For the first time in many years, one of my published articles titled “Policing Oil Spills in Nigeria” attracted the single largest reactions from a cross segment of readers to surpass any of my previously ran newspaper pieces.
The simple explanation for this is that the activities of the multi-national crude oil companies in the oil producing states in the Niger Delta has adversely impacted on the daily lives of millions of Nigerians even as the unfortunate plight of the environment of these oil rich but criminally neglected Niger Delta communities has attracted global-wide interest.
Chinenye Lebechi, a teenager who aspires to gain admission at either the university of Port Harcourt or Imo state university has an uncommon fascination about the need for humanity to clean up the environment and to allow for the proper functioning of the ecosystem. The 19-year old girl was among the over two dozen persons that called me to add flesh to that piece I did which was published last week titled “Policing oil spills in Nigeria.”
Chinenye Lebechi like many others followed up her call to me with an extensive email detailing what she believed are the modest achievements of some environmentally friendly institutions and non-governmental bodies. She was particularly impressed with what she termed as the heroic achievements of “friends of the Earth”, a non-governmental organization at the forefront of campaigning for a global greener environment and the Nigeria's National Oil Spill Detection and Response Agency (NOSDRA) which was established in 2006.
She also advocated the aggressive teaching of environmental sciences at the secondary school level in Nigeria so as to enlighten Nigerian young stars to embrace those habits that will help clean up the environment and also work towards achieving comprehensive greener environment.
Chinenye wrote thus; “Sir, I read your very articulate article titled “policing oil spills in Nigeria” and I hereby commend you for this great effort. But, sir, I do not subscribe to your earlier statement in that article that not many youth are aware of the activities of the National Oil Spills Detection and Response Agency [NOSDRA]”.
She continued; “Sir, it is my pleasure to inform you that myself and most of my friends here in Port Harcourt in River State have taken pains to understudy the activities of that government Agency and we can attest to the patriotic zeal of the staff of that organization to discharge their duties”.
She said that from her investigation from sources she termed as good authority she learnt that; NOSDRA has carried out Joint Investigation Visits (JIVs) to impacted sites in concert with relevant stakeholders, including state ministry of environment, Department of Petroleum Resources (DPR), oil companies and affected communities. JIVs enable NOSDRA determine causes of oil spills, inspect remediated sites for certification and participate in major re-entry programmes, as well as respond to public complaints;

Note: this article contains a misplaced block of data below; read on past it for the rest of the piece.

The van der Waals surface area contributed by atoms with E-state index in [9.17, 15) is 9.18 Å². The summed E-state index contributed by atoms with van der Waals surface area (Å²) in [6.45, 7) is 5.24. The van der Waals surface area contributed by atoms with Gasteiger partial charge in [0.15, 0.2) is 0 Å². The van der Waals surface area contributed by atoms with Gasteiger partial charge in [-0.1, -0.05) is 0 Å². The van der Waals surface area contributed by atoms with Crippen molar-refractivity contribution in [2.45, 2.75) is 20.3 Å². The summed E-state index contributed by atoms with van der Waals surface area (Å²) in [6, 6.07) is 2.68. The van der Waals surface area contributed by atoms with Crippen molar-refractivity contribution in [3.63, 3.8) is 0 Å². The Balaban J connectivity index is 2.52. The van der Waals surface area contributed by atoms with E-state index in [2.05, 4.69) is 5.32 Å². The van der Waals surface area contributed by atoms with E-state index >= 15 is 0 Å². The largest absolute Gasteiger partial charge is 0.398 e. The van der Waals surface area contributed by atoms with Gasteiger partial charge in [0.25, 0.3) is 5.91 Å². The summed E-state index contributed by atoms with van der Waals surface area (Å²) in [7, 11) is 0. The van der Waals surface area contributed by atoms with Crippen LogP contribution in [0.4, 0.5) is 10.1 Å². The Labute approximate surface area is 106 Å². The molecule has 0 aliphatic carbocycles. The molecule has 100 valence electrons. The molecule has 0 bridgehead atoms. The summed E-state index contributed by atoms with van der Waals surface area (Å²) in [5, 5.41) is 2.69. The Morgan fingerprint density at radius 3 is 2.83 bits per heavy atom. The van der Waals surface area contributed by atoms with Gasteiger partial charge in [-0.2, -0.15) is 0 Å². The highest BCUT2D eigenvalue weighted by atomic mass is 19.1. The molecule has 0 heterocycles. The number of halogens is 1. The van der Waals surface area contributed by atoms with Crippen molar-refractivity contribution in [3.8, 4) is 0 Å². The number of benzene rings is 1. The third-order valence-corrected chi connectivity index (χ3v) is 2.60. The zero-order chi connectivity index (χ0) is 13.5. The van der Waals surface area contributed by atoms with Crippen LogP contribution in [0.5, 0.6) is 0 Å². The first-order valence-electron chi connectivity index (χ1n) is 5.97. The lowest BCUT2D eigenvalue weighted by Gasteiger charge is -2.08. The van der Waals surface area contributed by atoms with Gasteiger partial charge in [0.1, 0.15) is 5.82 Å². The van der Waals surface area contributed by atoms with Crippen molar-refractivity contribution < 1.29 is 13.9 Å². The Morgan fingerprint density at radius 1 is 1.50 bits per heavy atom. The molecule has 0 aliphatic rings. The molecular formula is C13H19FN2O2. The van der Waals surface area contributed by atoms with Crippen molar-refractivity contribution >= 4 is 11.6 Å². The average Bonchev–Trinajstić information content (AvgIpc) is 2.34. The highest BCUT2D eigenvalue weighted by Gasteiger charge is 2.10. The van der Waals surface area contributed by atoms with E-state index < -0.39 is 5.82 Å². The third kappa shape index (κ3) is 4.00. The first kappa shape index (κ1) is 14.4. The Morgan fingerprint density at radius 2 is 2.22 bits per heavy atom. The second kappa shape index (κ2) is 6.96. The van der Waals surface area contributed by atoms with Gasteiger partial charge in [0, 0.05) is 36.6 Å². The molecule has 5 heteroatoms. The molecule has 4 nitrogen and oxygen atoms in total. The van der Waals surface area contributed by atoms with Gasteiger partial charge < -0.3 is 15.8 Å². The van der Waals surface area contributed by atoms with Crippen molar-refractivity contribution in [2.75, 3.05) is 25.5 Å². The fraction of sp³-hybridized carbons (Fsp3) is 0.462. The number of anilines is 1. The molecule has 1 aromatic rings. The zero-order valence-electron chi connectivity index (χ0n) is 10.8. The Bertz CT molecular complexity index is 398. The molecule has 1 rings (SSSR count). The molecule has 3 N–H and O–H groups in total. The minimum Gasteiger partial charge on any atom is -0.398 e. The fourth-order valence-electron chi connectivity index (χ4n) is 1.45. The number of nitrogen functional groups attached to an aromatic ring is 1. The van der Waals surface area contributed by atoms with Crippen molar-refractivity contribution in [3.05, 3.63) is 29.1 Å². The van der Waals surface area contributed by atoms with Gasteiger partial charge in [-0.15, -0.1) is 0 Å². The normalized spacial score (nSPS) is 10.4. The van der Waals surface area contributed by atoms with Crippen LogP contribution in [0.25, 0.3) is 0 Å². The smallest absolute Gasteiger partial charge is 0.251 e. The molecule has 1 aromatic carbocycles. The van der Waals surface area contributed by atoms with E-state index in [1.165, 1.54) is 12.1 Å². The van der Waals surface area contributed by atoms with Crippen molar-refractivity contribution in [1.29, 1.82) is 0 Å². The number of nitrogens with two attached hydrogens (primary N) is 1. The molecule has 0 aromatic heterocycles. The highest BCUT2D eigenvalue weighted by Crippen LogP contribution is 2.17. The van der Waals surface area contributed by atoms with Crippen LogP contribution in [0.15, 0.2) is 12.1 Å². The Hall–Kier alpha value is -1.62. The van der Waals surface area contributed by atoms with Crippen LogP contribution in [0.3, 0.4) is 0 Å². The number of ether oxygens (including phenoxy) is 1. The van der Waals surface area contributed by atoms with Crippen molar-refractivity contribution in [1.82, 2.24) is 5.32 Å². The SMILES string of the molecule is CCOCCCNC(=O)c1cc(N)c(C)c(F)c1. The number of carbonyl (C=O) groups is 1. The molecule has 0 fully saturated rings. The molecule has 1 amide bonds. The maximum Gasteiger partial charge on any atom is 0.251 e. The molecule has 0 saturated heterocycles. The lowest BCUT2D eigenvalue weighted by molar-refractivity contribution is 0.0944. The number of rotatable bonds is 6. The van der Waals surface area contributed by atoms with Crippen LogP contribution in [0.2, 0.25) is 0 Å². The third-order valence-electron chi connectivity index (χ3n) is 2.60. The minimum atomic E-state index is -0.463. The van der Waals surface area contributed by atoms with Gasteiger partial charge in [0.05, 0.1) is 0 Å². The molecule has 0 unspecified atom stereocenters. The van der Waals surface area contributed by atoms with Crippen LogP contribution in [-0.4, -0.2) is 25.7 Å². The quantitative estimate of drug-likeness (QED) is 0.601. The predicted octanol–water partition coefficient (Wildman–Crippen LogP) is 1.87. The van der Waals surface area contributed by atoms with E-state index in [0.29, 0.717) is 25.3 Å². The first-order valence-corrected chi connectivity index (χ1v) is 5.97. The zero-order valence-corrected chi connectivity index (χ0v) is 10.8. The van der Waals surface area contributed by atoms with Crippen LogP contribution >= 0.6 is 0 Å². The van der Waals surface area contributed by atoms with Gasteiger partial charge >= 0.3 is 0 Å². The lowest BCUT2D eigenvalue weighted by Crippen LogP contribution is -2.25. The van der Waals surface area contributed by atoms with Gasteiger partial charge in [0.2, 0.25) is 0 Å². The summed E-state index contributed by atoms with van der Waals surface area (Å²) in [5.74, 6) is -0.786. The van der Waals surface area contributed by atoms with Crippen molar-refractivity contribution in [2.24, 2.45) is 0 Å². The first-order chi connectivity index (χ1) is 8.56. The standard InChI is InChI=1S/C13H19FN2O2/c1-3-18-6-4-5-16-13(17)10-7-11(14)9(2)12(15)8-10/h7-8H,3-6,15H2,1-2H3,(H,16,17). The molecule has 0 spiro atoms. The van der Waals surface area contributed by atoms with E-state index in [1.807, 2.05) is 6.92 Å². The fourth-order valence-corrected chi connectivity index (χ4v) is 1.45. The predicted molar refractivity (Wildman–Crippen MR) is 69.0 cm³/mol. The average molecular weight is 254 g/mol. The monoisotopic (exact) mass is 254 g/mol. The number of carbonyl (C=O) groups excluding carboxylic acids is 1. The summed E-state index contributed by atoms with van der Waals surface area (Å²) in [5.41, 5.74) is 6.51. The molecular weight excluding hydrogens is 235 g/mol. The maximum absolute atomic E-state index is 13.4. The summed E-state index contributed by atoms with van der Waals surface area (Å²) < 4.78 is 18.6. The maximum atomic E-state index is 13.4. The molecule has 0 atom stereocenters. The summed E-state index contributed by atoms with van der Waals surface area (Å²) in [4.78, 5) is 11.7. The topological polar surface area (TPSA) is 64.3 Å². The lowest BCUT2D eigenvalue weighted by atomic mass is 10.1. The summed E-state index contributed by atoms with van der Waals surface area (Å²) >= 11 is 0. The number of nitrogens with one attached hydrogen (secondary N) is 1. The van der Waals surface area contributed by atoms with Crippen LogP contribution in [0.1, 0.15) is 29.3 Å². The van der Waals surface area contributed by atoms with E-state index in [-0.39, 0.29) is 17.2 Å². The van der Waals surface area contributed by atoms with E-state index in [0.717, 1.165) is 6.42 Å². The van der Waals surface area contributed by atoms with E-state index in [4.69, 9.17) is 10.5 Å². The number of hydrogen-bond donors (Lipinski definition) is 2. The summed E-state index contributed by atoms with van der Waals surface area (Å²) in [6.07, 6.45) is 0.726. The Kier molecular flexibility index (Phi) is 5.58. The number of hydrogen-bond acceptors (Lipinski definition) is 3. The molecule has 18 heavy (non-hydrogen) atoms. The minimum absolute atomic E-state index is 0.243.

§ The Agency has identified many impacted sites (269 sites) of various oil companies for clean-up and remediation, as well as certification after being duly restored to their natural state;
§ NOSDRA is currently a major stakeholder in the proposed clean-up and mitigation of oil devastated Ogoniland, which is being spearheaded by the United Nations Environment Programme (UNEP), under the auspices of the Federal Government;
§ NOSDRA has undertaken an investorisation of the existing oil spill containment pits abandoned by oil companies in the Niger Delta in order to convert them to arable land for viable economic ventures, such as farming and fishing. Some of the sites have already been selected as pilot projects based on some support from the Millennium Development Goals(MDGs);
§ To curb pollution of land and water through the activities of oil and gas companies, NOSDRA, in collaboration with the United Nations Development Programme(UNDP), has reviewed and updated the following existing environmental regulations for the petroleum sector to make the players conform to the laws, guidelines and standards in the sector:
(a)National Environmental Regulations and Guidelines for the Management of Oil and Oily Waste and National Environmental Guidelines and Standards for Oil Recovery, Clean-up Remediation and Damage Assessment;
(b)Blueprint on Development and Gazetting of Environmental Guidelines and Regulations in the Oil Industry; and also
§ To guide and endure appropriate response mechanism required for different environmentally sensitive areas in Nigeria in the event of oil spillage, NOSDRA has produced the Environmental Sensitivity Index (ESI) map of the country's coastlines, from Badagry to Calabar, stretching 50km inland. The map has become a reliable working instrument for oil companies and other relevant stakeholders to handle different environmentally sensitive areas when oil spill occur.
Impressed by this rich analysis by a teenager, I decided to carry out discreet investigation of all these claims from some knowledgeable sources and my findings correspond with Chinenye's beautiful presentation. Readers please follow the example of this teenager by writing in to share your views on our pieces.
* Emmanuel Onwubiko, Head, HUMAN RIGHTS WRITERS' ASSOCIAITON OF NIGERIA, writes from www.huriwa.blogspot.com